DEERFIELD, Ill. (AP) – John Paxson was angry and made no effort to hide it. Training camp was about to start, and the Eddy Curry standstill had just come to a jarring conclusion.

Paxson walked into the gymnasium during the Chicago Bulls’ media day in early October and asked reporters to let him “ramble.” Three minutes later, after announcing he had traded the center to New York, the general manager left without mentioning who else was involved in the deal and without taking questions.

In hindsight, maybe it wasn’t such a terrible day for the Bulls. The draft is June 28, and Chicago landed the No. 2 pick in Tuesday’s lottery thanks to that deal, although Paxson didn’t take any bows.

“The New York papers were all over asking if I felt vindicated,” he said Wednesday. “It’s not anything about that. Last year was a very hard summer. We had tried to work something out (with Curry). It was a difficult time. It got to a point where I kind of felt like nothing was going to get resolved. There was one team out there that was willing to do a deal and I basically said this is how it’s going to be done.”

The Bulls sent Antonio Davis with Curry, who had refused to take a DNA test to rule out a potentially fatal heart condition. The Knicks included second-round picks in 2007 and 2009, and forwards Tim Thomas, Michael Sweetney and Jermaine Jackson. Chicago also got the right to flip-flop first-rounders next year if it finishes with a better record than New York.

The trade initially looked like a major blow for the Bulls, who struggled for much of the regular season before ending with a 12-2 run to finish 41-41 and reach the playoffs for the second straight year. Chicago then put up a fight against Miami before losing in six games in the first round. Meanwhile, Curry averaged 13.6 points and 6.0 rebounds. And the Knicks’ reward for finishing with the NBA’s second-worst record went to Chicago, which appears to be in an enviable spot.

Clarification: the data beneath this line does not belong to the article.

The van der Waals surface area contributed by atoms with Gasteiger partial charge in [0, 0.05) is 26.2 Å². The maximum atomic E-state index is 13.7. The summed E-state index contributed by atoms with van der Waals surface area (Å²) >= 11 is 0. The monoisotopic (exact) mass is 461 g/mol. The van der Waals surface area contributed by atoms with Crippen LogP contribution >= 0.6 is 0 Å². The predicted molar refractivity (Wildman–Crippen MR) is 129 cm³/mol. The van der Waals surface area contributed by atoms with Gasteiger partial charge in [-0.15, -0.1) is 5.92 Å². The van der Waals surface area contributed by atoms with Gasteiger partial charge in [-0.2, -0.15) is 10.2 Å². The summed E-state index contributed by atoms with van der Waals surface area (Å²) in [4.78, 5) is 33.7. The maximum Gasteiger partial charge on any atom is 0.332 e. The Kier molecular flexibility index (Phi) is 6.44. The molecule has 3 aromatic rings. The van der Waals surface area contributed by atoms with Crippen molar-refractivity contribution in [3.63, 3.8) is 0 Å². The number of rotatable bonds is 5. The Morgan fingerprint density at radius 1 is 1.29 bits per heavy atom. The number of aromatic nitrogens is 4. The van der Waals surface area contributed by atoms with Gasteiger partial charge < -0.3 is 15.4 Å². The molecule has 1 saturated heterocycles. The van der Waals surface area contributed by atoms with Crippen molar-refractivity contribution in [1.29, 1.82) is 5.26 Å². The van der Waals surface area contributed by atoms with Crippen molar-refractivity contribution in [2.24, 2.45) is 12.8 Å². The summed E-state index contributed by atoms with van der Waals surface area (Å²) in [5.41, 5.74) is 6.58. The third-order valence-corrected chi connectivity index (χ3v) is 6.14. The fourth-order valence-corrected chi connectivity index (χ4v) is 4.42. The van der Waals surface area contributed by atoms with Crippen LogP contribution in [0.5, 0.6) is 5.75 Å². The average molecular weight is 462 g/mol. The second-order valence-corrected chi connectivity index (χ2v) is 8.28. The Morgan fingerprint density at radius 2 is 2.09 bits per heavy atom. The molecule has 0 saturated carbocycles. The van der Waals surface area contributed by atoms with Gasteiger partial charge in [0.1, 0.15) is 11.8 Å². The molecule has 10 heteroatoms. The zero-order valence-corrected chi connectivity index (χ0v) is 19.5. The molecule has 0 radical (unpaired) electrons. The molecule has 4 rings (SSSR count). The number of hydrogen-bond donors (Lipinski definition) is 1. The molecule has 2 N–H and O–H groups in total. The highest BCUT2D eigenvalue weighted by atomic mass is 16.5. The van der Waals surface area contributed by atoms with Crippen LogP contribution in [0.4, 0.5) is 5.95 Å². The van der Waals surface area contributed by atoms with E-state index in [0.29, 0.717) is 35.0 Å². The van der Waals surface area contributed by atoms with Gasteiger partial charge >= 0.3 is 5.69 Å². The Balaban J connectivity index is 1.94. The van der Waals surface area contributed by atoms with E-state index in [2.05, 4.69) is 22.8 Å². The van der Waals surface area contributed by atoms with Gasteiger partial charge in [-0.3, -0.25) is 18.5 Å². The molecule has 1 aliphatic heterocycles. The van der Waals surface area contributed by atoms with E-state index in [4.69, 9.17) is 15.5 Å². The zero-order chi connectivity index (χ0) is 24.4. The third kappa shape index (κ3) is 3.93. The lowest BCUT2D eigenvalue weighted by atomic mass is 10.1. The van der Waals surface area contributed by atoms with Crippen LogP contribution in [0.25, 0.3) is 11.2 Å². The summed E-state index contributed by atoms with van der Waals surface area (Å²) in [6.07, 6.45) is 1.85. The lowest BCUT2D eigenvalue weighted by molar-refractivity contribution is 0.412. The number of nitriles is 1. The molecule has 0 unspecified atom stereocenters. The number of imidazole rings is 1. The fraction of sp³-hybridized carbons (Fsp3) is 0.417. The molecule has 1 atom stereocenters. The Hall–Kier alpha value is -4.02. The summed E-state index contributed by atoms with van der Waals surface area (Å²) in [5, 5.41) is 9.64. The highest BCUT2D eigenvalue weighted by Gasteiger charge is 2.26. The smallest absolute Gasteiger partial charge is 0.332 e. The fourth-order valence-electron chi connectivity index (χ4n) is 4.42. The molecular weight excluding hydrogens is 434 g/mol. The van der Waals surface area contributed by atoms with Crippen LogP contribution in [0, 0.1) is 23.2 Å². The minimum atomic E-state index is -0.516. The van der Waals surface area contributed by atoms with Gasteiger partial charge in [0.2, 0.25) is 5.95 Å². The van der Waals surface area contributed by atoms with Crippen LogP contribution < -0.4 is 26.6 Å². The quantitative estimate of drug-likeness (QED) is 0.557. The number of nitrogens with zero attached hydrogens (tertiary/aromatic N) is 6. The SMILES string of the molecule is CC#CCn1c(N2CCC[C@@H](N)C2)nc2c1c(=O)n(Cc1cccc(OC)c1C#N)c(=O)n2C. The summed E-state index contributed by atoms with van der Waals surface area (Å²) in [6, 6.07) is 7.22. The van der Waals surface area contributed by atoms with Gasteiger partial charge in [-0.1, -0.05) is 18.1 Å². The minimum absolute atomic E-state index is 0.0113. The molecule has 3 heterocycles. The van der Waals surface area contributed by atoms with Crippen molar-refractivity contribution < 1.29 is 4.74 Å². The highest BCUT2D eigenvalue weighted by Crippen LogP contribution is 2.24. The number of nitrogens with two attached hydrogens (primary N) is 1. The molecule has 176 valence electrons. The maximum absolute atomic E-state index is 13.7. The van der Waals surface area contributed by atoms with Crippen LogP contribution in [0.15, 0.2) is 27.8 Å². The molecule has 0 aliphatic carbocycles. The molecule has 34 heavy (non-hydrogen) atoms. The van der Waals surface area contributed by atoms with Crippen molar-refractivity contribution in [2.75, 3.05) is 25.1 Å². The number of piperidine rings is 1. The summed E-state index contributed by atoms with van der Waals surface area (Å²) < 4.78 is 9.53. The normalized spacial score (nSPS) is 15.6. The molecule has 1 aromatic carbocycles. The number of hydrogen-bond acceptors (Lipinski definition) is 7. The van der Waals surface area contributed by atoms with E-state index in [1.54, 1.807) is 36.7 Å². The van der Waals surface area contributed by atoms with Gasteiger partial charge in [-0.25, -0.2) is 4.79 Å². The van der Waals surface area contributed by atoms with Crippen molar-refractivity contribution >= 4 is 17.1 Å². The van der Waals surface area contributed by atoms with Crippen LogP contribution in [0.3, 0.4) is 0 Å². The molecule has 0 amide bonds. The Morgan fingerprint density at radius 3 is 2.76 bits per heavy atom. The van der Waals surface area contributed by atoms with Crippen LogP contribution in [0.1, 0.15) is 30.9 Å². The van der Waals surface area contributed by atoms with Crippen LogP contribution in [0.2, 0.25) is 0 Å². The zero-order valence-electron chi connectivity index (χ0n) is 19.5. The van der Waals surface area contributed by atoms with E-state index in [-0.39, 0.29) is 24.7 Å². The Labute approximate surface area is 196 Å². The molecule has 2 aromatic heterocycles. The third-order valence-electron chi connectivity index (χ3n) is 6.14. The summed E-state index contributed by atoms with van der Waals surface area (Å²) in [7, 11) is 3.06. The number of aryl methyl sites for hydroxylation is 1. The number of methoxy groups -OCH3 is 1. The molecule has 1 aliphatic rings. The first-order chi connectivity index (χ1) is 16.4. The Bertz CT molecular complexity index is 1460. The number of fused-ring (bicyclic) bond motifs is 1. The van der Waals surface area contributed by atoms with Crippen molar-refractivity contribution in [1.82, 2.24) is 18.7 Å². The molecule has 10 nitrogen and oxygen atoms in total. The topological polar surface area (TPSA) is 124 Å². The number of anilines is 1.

The Bulls are young and deep on the perimeter. They expect to have about $15 million to $20 million in salary cap room, meaning they can shop the free-agent market. They could fill their need for a scoring big man in the draft or, maybe, in a trade package involving that pick. Chicago also has its own pick at No. 16.Paxson said the Bulls were “lucky” to land the No. 2 selection. “We didn’t do it with the belief that we were trying to win a deal or get the better of a deal,” he said. “That’s never been the issue with me. … It was about our decision in trying to do the right thing for Eddy. When we realized that couldn’t happen, we decided to make the deal.”

Now, the Bulls have to make some decisions.

If they keep the second pick, they will likely use it on a big man. That could be 6-foot-9 Tyrus Thomas, who averaged 12.3 points and 9.2 rebounds for LSU, or 6-10 Texas sophomore LaMarcus Aldridge, the Longhorns’ second-leading scorer and rebounder at 15.0 points and 9.2 rebounds.

“There are more than just those two in this draft,” Paxson said.

Another possibility is Italy’s Andrea Bargnani, who is drawing comparisons to Dirk Nowitzki. And a big man with shooting range would fit in with the Bulls.

“There aren’t many 7-footers who can shoot it from the 3-point line like he can,” Paxson said. “One of the reasons we had success was we ended up getting two guys in (Darius) Songaila and Malik Allen who can make shots.”

Note: G Chris Duhon underwent surgery to remove a herniated disc in his lower back Wednesday at Rush University Medical Center. “He’ll be fine this summer,” Paxson said. “Training camp is not an issue.”

AP-ES-05-24-06 1917EDT